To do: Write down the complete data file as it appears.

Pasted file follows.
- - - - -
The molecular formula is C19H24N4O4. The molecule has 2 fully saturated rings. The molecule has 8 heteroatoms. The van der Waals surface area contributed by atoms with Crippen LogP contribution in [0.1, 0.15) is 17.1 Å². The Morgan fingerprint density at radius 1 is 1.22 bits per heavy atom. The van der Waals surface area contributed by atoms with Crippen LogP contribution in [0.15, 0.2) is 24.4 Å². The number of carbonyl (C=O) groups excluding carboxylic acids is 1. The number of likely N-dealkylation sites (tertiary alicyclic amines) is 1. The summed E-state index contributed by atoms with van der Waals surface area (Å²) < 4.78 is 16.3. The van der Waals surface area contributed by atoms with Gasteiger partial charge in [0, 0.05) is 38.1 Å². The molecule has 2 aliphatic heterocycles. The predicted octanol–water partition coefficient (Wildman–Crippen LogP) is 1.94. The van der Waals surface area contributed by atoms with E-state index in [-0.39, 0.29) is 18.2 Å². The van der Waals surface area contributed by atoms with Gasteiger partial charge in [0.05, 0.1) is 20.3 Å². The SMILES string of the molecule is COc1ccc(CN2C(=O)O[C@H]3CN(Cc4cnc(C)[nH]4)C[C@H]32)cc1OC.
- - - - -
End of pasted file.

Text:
The molecular formula is C19H24N4O4. The molecule has 2 fully saturated rings. The molecule has 8 heteroatoms. The van der Waals surface area contributed by atoms with Crippen LogP contribution in [0.1, 0.15) is 17.1 Å². The Morgan fingerprint density at radius 1 is 1.22 bits per heavy atom. The van der Waals surface area contributed by atoms with Crippen LogP contribution in [0.15, 0.2) is 24.4 Å². The number of carbonyl (C=O) groups excluding carboxylic acids is 1. The number of likely N-dealkylation sites (tertiary alicyclic amines) is 1. The summed E-state index contributed by atoms with van der Waals surface area (Å²) < 4.78 is 16.3. The van der Waals surface area contributed by atoms with Gasteiger partial charge in [0, 0.05) is 38.1 Å². The molecule has 2 aliphatic heterocycles. The predicted octanol–water partition coefficient (Wildman–Crippen LogP) is 1.94. The van der Waals surface area contributed by atoms with E-state index in [-0.39, 0.29) is 18.2 Å². The van der Waals surface area contributed by atoms with Gasteiger partial charge in [0.05, 0.1) is 20.3 Å². The SMILES string of the molecule is COc1ccc(CN2C(=O)O[C@H]3CN(Cc4cnc(C)[nH]4)C[C@H]32)cc1OC.